The Truth Behind the Paris Opera Captured by Degas

   1018    2
The Truth Behind the Paris Opera Captured by Degas
The 1500 or more works that Edgar Degas produced of Paris Opera ballerinas in the 19th century showed the artist’s unremitting obsession with the dancers. Not the dance. Degas had little interest in the ballet itself. It was movement and realism that he wanted to capture. The artist’s beautiful paintings, seemingly tender and evocative, belied a squalid reality behind the scenes that Degas was well aware of and observed first hand. The pitiless truth of the Foyer de la Danse was that this backstage was not a warm-up area for the ballerinas, but functioned as an upper-class meat market. Edgar Degas: Le Foyer de la danse à l’Opéra de la rue Le Peletier, Musée d’Orsay, Public Domain For in fact, to all intents and purposes, the Foyer de la Danse was little more than a brothel. The staggeringly opulent exterior and interior of the new Paris Opera was housing something putrid at its core. The Paris Opera Ballet had been founded in 1669 by King Louis XIV and was the world’s first professional ballet company. Then called the Académie Royale de Danse, the performances were usually held in the French court, and usually performed by male dancers. Portrait of Louix XIV, the Sun King. Public domain. By the early 19th century, women had been emboldened to join the ballet. The dancer Marie Taglioni not only went en pointe, feminizing ballet once and for all, but she also shortened her tutu, scandalizing society. Almost every ballerina who followed Taglioni would suffer exploitation on an industrial scale by men who considered “les petits rats,” as they were called, fair game; favors could be bartered and bought in exchange for their patronage. Indeed, the availability of these young (sometimes very young) women was factored into the design of the Opera House. Mademoiselle Taglioni poses in dance clothing with her left leg extended, Bernard Mulrenin, Victoria and Albert Museum, Public Domain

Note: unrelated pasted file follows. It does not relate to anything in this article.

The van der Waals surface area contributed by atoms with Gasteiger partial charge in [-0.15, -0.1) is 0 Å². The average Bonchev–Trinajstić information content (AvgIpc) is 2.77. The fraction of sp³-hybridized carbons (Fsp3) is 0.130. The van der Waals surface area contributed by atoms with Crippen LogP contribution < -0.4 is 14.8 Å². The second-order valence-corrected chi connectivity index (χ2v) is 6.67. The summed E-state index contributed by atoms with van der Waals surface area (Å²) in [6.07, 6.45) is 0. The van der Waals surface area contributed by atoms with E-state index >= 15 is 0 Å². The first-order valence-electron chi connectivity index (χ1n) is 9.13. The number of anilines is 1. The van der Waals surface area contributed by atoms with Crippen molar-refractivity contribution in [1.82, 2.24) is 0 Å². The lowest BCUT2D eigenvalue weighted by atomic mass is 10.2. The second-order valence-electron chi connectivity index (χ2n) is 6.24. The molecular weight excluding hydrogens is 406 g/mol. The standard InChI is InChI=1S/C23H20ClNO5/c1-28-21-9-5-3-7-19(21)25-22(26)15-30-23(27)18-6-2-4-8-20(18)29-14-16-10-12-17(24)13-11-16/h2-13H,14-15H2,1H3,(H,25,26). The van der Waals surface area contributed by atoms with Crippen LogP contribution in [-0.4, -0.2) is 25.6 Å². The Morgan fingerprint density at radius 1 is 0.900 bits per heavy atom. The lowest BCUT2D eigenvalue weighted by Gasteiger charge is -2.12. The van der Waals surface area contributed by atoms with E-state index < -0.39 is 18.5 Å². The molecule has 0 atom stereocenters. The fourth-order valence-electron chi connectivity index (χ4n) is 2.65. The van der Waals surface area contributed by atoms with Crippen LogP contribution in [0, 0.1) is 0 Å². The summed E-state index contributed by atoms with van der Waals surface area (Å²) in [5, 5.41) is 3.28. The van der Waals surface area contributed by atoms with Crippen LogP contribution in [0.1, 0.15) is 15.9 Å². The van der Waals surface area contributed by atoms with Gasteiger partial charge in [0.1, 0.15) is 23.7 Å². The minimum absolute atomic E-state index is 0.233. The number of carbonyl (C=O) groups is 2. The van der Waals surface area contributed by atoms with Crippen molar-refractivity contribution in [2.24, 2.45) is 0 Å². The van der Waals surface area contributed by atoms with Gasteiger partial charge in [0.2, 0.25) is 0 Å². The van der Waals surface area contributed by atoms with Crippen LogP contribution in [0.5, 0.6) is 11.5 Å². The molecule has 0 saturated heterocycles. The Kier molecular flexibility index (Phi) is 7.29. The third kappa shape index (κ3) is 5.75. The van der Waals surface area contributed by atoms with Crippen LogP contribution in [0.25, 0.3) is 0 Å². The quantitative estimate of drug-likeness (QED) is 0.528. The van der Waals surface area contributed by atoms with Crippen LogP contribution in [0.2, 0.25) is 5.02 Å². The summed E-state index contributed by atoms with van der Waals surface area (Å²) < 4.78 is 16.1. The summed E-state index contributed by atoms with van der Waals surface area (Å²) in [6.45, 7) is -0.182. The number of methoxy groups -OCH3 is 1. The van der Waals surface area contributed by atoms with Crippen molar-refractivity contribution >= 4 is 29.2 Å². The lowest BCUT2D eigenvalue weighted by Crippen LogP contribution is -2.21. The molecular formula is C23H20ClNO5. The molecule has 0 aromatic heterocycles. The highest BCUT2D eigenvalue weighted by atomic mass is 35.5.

• SUBSCRIBE
  • ALREADY SUBSCRIBED?

Lead photo credit : Ballet at the Paris Opéra, Edgar Degas, 1877, Art Institute of Chicago Collection, Public Domain

More in ballet, dance, Degas, Edgar Degas, Les Petits Rats, Paris Garnier, Paris Opera

Previous Article The Paris Cook Club Gets Grilling
Next Article Letter from Paris: July 27, 2022 News Digest


After some dreary years in the Civil Service, Marilyn realized her dream of living in Paris. She arrived in Paris in December 1967 and left in July 1969. From there she lived in Mallorca, London, Oman, and Dubai, where she moved with her husband and young son and worked for Gulf News, Khaleej Times and freelanced for Emirates Woman magazine. During this time she was also a ground stewardess for Middle East Airlines. For the past 18 years they've lived on the Isle of Wight.

Comments

  • Cynthia Kulikov
    2022-07-28 09:41:10
    Cynthia Kulikov
    Thank you for an absolutely fascinating read. For years before the 19th century, the attitudes and abuse of "dancing girls" was much the same. But the details you provide really bring the topic to life!

    REPLY

    • Marilyn Brouwer
      2022-08-01 05:41:38
      Marilyn Brouwer
      Thank you so much for commenting Cynthia. Between the 'abonnes' and the girls' own mothers, they really had little choice but to sell themselves. Often the whole family relied on one young girl to support them all. Hard times indeed!

      REPLY